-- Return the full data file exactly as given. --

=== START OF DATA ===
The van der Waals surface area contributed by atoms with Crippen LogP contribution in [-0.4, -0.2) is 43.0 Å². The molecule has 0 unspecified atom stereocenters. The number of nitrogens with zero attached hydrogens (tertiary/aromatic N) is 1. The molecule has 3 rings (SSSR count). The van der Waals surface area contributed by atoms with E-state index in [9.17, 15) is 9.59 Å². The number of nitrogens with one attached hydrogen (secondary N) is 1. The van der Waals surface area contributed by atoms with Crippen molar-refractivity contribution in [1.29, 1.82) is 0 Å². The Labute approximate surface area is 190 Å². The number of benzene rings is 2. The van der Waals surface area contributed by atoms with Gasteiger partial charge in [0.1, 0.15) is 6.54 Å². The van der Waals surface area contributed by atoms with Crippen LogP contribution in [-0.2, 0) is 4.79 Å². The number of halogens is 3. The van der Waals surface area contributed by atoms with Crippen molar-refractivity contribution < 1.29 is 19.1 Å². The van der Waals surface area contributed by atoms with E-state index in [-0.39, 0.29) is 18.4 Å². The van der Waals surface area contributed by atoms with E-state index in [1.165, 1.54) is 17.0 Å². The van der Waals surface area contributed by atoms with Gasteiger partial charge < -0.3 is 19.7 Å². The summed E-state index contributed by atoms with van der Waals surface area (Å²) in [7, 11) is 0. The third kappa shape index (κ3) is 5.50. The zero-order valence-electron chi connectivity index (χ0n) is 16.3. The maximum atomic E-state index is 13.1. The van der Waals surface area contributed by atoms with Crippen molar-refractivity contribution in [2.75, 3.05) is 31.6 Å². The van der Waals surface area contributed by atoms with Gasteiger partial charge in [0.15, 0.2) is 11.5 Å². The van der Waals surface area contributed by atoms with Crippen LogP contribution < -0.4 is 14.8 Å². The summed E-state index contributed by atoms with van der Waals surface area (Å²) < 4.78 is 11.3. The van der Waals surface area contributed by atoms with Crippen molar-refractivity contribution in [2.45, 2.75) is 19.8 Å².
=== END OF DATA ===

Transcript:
The van der Waals surface area contributed by atoms with Crippen LogP contribution in [-0.4, -0.2) is 43.0 Å². The molecule has 0 unspecified atom stereocenters. The number of nitrogens with zero attached hydrogens (tertiary/aromatic N) is 1. The molecule has 3 rings (SSSR count). The van der Waals surface area contributed by atoms with E-state index in [9.17, 15) is 9.59 Å². The number of nitrogens with one attached hydrogen (secondary N) is 1. The van der Waals surface area contributed by atoms with Crippen molar-refractivity contribution in [1.29, 1.82) is 0 Å². The Labute approximate surface area is 190 Å². The number of benzene rings is 2. The van der Waals surface area contributed by atoms with Gasteiger partial charge in [0.1, 0.15) is 6.54 Å². The van der Waals surface area contributed by atoms with Crippen LogP contribution in [-0.2, 0) is 4.79 Å². The number of halogens is 3. The van der Waals surface area contributed by atoms with Crippen molar-refractivity contribution < 1.29 is 19.1 Å². The van der Waals surface area contributed by atoms with E-state index in [-0.39, 0.29) is 18.4 Å². The van der Waals surface area contributed by atoms with E-state index in [1.165, 1.54) is 17.0 Å². The van der Waals surface area contributed by atoms with Gasteiger partial charge < -0.3 is 19.7 Å². The summed E-state index contributed by atoms with van der Waals surface area (Å²) in [7, 11) is 0. The third kappa shape index (κ3) is 5.50. The zero-order valence-electron chi connectivity index (χ0n) is 16.3. The maximum atomic E-state index is 13.1. The van der Waals surface area contributed by atoms with Crippen molar-refractivity contribution in [2.75, 3.05) is 31.6 Å². The van der Waals surface area contributed by atoms with Gasteiger partial charge in [0.15, 0.2) is 11.5 Å². The van der Waals surface area contributed by atoms with Crippen LogP contribution < -0.4 is 14.8 Å². The summed E-state index contributed by atoms with van der Waals surface area (Å²) < 4.78 is 11.3. The van der Waals surface area contributed by atoms with Crippen molar-refractivity contribution in [2.45, 2.75) is 19.8 Å².